Photos: Life of Chen Xianmei, woman who helped Yue Yue the run-over toddler, disturbed by media circus, propaganda

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Photos: Life of Chen Xianmei, woman who helped Yue Yue the run-over toddler, disturbed by media circus, propaganda
26 Oct

She lived in peace and lack of definition in the southern city of Foshan with her child, her little girl in-law and her grandson. She acted as low maintenance housekeeping servant amid the day, cooked for workers at her child’s handyman shop at twelve, and went out to gather junk at night and offer it to nearby recyclers for a pin cash. Nonetheless, the greater part of that has changed after she turned into the first to assist a Chinese baby named Yue, who was mercilessly run over by two engine vehicles and ignored by 18 passersby, and subsequently came to national consideration. While the country is grieving over Yue’s terrible demise and considering the hardness and inhumanity of Chinese individuals embodied for this situation and numerous other comparative ones with surprising suddenness, Chen Xianmei, the ladies who released what she did as a silly matter, is steadily obstinate by the press corps and promulgation authorities who vigorously broadcast her “courageous deeds” and attempt to make an ethical sample out of her through narrating and exhibition.

(Read: 2-year-old toddler run over by two vehicles, ignored by 18 passers-by, riling up public opinion)



On October 17, four days after the hit-and-run accident, Chen Xianmei was mobbed by Chinese reporters in Foshan.


At 1:40 p.m. on October 17, Chen Xianmei, tired from handling the press, was going home for a nap, before several reporters trotted up towards her and kept bombarding her with questions.


On the evening of October 18, Chen Xianmei stood at her son’s office, wearing a drowsy look. An entire day full of intensive interviews exhausted her mind and body.


On the afternoon of October 19, three “representatives of good citizens” chosen from various circles visited Chen and “exchanged their experiences of being a good citizen during a folksy conversation.”


On the afternoon of October 19, three “representatives of good citizens” in Foshan (on Chen’s left) sat down and had a folksy conversation with her that lasted 10 minutes. They requested Chen to take pictures with them before they left.


On October 19. Foshan’s Committee for Construction of Spiritual Civilization, a government body which often launches campaigns dedicated to the purging of what it deems social ills and public promotion of exemplary models, rewarded Chen with “Consolation Money” for her heroic deeds.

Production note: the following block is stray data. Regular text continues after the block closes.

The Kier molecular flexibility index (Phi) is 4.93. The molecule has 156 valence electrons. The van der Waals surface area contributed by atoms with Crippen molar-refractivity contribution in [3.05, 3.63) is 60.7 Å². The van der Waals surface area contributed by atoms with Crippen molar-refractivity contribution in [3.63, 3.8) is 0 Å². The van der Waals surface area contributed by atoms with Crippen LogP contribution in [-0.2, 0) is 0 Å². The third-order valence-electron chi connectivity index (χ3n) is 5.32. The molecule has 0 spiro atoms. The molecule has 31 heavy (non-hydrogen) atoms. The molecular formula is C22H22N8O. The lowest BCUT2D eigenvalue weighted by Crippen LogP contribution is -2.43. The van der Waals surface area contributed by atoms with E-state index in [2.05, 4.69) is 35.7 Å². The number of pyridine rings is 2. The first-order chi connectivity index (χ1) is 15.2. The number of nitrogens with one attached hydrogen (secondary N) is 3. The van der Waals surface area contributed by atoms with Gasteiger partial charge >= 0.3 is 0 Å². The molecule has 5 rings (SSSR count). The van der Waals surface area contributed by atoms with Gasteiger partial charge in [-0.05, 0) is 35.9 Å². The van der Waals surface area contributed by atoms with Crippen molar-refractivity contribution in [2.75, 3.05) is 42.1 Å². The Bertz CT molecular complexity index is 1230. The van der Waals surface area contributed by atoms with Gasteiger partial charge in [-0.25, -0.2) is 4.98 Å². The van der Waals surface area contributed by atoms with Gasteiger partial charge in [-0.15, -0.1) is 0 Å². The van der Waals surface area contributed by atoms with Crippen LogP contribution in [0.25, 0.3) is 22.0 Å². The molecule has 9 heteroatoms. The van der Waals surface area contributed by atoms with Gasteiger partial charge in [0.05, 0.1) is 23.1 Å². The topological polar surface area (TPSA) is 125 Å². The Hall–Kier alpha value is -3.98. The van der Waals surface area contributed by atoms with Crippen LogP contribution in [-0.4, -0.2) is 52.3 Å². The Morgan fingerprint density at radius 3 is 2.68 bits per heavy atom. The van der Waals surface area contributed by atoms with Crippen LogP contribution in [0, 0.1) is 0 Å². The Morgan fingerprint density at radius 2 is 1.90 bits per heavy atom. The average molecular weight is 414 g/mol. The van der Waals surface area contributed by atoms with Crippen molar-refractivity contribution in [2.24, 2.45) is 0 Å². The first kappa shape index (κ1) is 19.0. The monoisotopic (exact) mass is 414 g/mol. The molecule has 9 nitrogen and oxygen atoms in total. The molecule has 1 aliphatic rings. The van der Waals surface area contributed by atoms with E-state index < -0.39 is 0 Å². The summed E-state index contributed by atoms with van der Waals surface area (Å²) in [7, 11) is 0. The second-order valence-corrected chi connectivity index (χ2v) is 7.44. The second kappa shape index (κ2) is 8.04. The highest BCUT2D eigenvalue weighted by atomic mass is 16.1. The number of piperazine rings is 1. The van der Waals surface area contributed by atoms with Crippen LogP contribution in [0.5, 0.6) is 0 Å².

A business visionary from a business undertaking situated in Dongguan, a neighboring city, exhibited wads of money worth RMB100,000 (US$15,500) to Chen Xianmei to express gratitude toward her great heart, regardless of Chen’s different refusals. (Jing: According to Chinese media reports, Chen later donated money she received to Yue Yue’s parents.)


Another woman from the same company hugged Chen Xianmei.



At 2:15 p.m. on October 17, Chen Xianmei asked reporters waiting outside her home to leave, as her landlady had threatened to kick her out over the media circus.


During the interview, Chen’s cellphone kept ringing, disrupting and distracting her from the interview every now and then.






From October 15 to 18, Chen was asked to revisit the accident scene and reenact the moment she held up Yue Yue and pulled her to the roadside time and time again.

At 2 p.m. on October 17, Chen decided to take a rest at home. A cohort of reporters followed her to her home and intended to go inside and keep pressing her for answers. Chen chased them away and shut the door on them.


On October 19, representatives were dispatched from Chen’s hometown, Yangshan County of Qingyuan, Guangdong province, to thank her for winning honor for Yangshan county and making its people proud.




At 2 p.m. on October 17, Chen’s landlady could no longer tolerate the media frenzy, drove Chen out of her temporary home and went downstairs to chase reporters herself. Chen felt unfair and walked away from a reporter from Hong kong who was still pestering her.


At dusk, Chen was still surrounded by six reporters from Hong Kong. When Chen left with her grandson an hour later, reporters were still reluctant to let her go.


Tears streamed down Chen’s cheek when she was tolerating meetings on October 17. Her child advised columnists that conversing with media at full quality for quite a long time has denied her of great rest and prompted a backslide of her eye issue. She has been having watery eyes subsequent to the spotlight was turned on her.






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